Meaning of Brake Pads:
Brake Pads: A thin block, typically one of a pair, which presses on to the disc in a disc brake. Brake pads are a component of disc brakes used in automotive and other applications.
Brake pads are composed of steel backing plates with friction material bound to the surface that face the disc brake rotors.
Functions of Brake Pads:
Brake pads convert the kinetic energy of a vehicle to thermal energy through friction. Two brake pads are contained in the brake with their friction surfaces facing the rotor.
When the brakes are hydraulically applied, the calliper clamps or squeezes the two pads together onto the spinning rotor to slow and stop the vehicle. Brake pad heats up due to contact with the rotor, thus it transfers small amounts of its friction material onto the disc, leaving a dull grey coating on it. The brake pad and disc (both now having the friction material), then “stick” to each other, providing the friction that stops the vehicle.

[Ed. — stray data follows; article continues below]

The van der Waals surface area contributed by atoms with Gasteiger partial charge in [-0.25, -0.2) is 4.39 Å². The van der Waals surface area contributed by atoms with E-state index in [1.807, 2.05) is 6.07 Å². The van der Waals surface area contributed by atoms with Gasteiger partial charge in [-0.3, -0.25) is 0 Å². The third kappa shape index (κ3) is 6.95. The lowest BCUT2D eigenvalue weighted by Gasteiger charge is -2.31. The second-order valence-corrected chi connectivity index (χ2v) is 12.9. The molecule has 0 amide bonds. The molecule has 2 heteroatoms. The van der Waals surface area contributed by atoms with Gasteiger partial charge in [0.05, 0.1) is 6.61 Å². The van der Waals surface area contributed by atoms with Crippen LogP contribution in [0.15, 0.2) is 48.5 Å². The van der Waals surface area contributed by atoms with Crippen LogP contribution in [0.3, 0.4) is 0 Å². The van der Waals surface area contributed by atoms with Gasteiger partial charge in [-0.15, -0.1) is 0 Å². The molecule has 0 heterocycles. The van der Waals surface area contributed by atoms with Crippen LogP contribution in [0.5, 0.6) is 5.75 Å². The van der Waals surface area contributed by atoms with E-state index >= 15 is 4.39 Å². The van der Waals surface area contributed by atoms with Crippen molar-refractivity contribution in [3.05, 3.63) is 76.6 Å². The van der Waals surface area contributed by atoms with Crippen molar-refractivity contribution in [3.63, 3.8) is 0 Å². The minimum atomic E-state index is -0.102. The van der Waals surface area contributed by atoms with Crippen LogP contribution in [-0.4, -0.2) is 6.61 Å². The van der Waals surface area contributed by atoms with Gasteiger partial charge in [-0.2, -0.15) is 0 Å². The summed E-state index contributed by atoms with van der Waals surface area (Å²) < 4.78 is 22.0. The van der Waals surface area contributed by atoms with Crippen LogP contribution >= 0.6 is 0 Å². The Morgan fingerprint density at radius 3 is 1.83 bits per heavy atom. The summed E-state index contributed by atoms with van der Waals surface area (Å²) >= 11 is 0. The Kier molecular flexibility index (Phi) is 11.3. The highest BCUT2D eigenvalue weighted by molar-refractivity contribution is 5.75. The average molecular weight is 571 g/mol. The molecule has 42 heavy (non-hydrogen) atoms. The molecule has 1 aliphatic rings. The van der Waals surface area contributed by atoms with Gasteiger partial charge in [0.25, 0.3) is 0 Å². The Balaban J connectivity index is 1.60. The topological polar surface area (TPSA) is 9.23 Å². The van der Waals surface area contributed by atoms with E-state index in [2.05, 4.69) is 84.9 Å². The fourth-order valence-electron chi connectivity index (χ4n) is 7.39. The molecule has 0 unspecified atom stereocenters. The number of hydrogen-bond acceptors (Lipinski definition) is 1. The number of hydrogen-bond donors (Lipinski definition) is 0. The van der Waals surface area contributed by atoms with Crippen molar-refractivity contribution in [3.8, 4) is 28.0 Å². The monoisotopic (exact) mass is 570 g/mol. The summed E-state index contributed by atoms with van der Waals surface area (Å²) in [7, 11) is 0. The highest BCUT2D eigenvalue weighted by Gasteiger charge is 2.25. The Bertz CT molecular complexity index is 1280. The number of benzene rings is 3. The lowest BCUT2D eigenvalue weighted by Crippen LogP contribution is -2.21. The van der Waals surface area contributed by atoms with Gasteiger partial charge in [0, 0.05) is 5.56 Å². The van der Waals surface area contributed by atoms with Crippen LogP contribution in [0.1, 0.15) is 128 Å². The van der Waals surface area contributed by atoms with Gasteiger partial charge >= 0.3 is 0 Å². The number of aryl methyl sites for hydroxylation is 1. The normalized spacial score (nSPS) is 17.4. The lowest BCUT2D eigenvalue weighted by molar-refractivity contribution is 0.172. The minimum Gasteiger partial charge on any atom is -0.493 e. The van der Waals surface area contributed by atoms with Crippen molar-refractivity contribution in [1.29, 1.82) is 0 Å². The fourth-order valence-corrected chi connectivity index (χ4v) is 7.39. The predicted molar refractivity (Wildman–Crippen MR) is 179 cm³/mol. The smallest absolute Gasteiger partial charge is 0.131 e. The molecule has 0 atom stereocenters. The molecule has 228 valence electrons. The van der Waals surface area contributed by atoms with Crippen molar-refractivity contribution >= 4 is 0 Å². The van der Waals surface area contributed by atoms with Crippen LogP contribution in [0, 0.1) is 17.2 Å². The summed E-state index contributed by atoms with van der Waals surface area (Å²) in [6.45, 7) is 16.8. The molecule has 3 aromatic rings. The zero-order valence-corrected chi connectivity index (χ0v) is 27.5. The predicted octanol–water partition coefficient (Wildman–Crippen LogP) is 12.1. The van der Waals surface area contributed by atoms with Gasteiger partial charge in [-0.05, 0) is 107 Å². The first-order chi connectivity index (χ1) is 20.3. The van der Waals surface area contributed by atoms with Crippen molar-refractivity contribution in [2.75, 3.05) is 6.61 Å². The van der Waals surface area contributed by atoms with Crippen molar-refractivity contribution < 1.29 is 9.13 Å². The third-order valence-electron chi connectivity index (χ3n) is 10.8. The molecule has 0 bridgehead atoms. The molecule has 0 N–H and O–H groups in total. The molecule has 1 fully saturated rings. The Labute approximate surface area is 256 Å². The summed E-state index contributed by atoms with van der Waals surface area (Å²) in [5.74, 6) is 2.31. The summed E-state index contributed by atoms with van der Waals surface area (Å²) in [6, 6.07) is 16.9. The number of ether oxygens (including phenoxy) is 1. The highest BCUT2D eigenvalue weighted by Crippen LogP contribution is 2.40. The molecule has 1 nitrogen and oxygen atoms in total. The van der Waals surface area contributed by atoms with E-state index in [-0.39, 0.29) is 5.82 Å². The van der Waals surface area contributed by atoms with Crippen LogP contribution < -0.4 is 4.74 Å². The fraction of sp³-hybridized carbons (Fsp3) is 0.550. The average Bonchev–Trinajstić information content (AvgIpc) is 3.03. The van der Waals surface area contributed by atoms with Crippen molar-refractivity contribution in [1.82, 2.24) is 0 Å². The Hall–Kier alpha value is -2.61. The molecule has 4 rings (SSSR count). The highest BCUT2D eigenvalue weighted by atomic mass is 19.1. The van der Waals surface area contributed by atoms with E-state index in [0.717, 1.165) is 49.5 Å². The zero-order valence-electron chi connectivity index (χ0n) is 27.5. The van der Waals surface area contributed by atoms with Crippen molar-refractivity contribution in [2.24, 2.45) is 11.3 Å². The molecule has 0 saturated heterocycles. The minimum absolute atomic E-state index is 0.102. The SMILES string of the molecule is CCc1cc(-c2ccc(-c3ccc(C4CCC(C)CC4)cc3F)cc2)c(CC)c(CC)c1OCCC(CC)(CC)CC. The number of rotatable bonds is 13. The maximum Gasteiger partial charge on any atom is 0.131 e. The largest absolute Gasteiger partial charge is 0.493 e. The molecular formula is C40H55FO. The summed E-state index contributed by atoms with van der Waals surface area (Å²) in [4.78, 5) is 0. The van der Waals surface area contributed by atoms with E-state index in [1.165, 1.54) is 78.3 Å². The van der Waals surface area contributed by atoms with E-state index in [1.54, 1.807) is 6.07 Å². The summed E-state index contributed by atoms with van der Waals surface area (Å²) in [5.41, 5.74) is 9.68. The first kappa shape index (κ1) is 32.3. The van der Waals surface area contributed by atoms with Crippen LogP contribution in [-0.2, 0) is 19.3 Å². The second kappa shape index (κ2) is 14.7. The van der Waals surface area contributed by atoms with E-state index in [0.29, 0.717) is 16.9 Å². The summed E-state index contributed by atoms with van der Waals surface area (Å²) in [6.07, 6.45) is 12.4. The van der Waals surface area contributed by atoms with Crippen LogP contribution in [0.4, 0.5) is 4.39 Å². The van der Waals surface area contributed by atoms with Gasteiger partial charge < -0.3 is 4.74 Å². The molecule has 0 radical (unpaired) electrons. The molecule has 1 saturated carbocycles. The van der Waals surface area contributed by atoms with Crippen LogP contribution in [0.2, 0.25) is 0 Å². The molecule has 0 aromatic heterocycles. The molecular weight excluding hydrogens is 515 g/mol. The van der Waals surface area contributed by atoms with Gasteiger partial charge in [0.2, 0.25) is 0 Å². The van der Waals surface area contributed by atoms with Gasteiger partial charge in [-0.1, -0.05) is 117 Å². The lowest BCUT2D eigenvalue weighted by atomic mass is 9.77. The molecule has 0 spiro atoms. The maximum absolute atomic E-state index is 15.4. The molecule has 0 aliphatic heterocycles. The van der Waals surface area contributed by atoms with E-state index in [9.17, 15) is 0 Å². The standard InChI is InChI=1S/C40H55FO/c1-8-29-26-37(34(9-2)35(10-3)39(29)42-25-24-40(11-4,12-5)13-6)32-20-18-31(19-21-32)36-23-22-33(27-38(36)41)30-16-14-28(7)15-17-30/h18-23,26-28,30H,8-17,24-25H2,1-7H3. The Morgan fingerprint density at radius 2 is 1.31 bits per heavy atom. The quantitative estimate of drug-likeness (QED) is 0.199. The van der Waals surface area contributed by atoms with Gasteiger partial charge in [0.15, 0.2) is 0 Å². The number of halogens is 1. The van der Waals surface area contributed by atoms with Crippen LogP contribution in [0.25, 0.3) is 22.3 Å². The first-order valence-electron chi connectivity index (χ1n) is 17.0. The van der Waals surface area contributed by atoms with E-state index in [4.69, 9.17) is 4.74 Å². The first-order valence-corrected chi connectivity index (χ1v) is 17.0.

In disc brakes, there are usually two brake pads per disc rotor. These are held in place and actuated by a calliper affixed to the wheel hub or suspension upright. Racing callipers, however, can utilize up to six pads, with varying frictional properties in a staggered pattern for optimum performance.
Depending on the properties of the material, the weight of the vehicle and the speeds it is driven at, disc wear rates may vary. The brake pads must usually be replaced regularly (depending on pad material) to prevent brake fade. Most brake pads are equipped with wear sensor which alerts the driver when a replacement needs to be done.
A common technique is manufacturing a small central groove whose eventual disappearance by wear indicates the end of a pad’s service life. Other methods include placing a thin strip of soft metal in a groove, such that when exposed (due to wear) the brakes squeal audibly. A soft metal wear tab can also be embedded in the pad material that closes an electric circuit when the brake pad wears thin, lighting a dashboard warning light.